Jam-packed

I'm terrible when growing spring greens. I've thought about it a little and I'm pretty sure there are a few mistakes I make, but the main one is I'm not good at thinning. Some of the pots of greens I planted on my deck (for convenience -- no need to make the long trek down to the veggie garden) exhibit this quite clearly:


I plant densely, thinking that I'll use the thinnings in some early salads, but then the days and weeks go by and the next thing I know I've got a little lettuce lawn.

***


This lettuce looks quite good -- healthy, delicious.



It's not. It's incredibly bitter. Inedible, at least to my taste buds. The overcrowding was one factor in this. (The too-hot weather we had this spring didn't help.)

That's nothing though compared to the horrible, ugly spinach:



Good thing I planted these so close to the kitchen -- I sure did get a lot of delicious salads out of this! (No, I really didn't as you can hopefully tell.)

Another neglected pot on my deck contains what was a lawn of Agastache foeniculum seedlings a while back, and is now a forest of larger plants.


I considered thinning these out, but decided I'd rather let them fight it out and see what happens.


I expect them to all stay much smaller than they would if given the room they need, and I'm hoping for tons of blooms. It's interesting as I review these photos that I see some of the 'Pink Pop' seedlings in here, as well as a few cilantro seedlings (that are tiny yet still bolting) towering over the Agastache.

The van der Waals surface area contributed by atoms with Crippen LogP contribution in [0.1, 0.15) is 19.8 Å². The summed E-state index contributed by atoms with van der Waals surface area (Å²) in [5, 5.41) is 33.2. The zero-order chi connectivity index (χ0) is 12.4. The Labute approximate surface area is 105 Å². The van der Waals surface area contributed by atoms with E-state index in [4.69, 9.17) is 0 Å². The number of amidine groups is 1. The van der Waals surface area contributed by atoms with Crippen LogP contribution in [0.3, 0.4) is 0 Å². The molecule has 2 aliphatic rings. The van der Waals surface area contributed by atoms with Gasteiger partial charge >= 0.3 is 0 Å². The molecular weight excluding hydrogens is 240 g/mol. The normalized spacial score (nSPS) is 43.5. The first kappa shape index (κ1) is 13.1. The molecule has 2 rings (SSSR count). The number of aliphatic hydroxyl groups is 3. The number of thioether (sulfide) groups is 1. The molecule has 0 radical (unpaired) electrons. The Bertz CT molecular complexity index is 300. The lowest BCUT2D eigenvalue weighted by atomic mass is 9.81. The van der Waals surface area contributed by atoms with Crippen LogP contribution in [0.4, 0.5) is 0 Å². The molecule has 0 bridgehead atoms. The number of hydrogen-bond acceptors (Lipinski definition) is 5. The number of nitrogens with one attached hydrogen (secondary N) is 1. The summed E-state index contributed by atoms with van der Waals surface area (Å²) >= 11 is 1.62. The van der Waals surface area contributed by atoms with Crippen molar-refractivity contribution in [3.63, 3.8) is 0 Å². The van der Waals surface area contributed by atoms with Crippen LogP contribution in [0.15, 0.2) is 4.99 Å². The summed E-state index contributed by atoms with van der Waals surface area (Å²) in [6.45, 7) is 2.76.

Now on to some plants that I'm glad to see have filled their pots. First up, a Sempervivum that I repotted not too long ago, and is already crammed in:



Lastly, a beautiful but delicate Sedum that doesn't really seem like it's spreading, but easily grows from even a single tiny leaf:



The leaves fall off with just a small touch, so having this ability to quickly and easily self-propagate is a great advantage.

So some plants crammed in equals bad, and other plants crammed in equals good.

I'm choosing to remember the good and forget the bad... which is probably why I have a hard time with spring greens every year.

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Steve Lau  – (May 29, 2011 at 9:10 AM)  

I'm not surprised with the sempervivum. I have a cobweb type that has put out over 20 chicks which is pretty impressive for a 2 1/2 inch hen, but the chicks are not growing that fast since so many are being generated, and I'll have to move them a few inches away so the plant has growing room.

Christine @ The Gardening Blog  – (May 29, 2011 at 12:40 PM)  

Ahhh... now I understand why my cos lettuce tastes awful! I planted them very close together (looks a lot like your photo). My butter lettuce, on the other hand, tastes divine, those were spaced properly, but I had no idea why one was good and one not. I learn from you all the time! Is it ok to just thin them out now or do I need to start from scratch again?

Alan @ It's not work, It's gardening!  – (May 29, 2011 at 1:14 PM)  

Christine: As far as I know once lettuce or other greens are bitter, they stay bitter. You might be able to thin them out then remove most of the outer leaves of the remaining plants. Then see if the newer leaves taste any better.

I'm thinking you'll have to start over though.

Casa Mariposa  – (May 29, 2011 at 9:24 PM)  

I would definitely thin out the agastache! You'll have much healthier, happier plants. Plus, you'll end up with seedlings you can plant other places. Cool sedums!

Alan @ It's not work, It's gardening!  – (May 30, 2011 at 7:12 AM)  

Casa: I know, but I don't want healthy, happy plants in this pot. I have dozens of pots of this agastache already, so I want to see what happens if I don't thin it.

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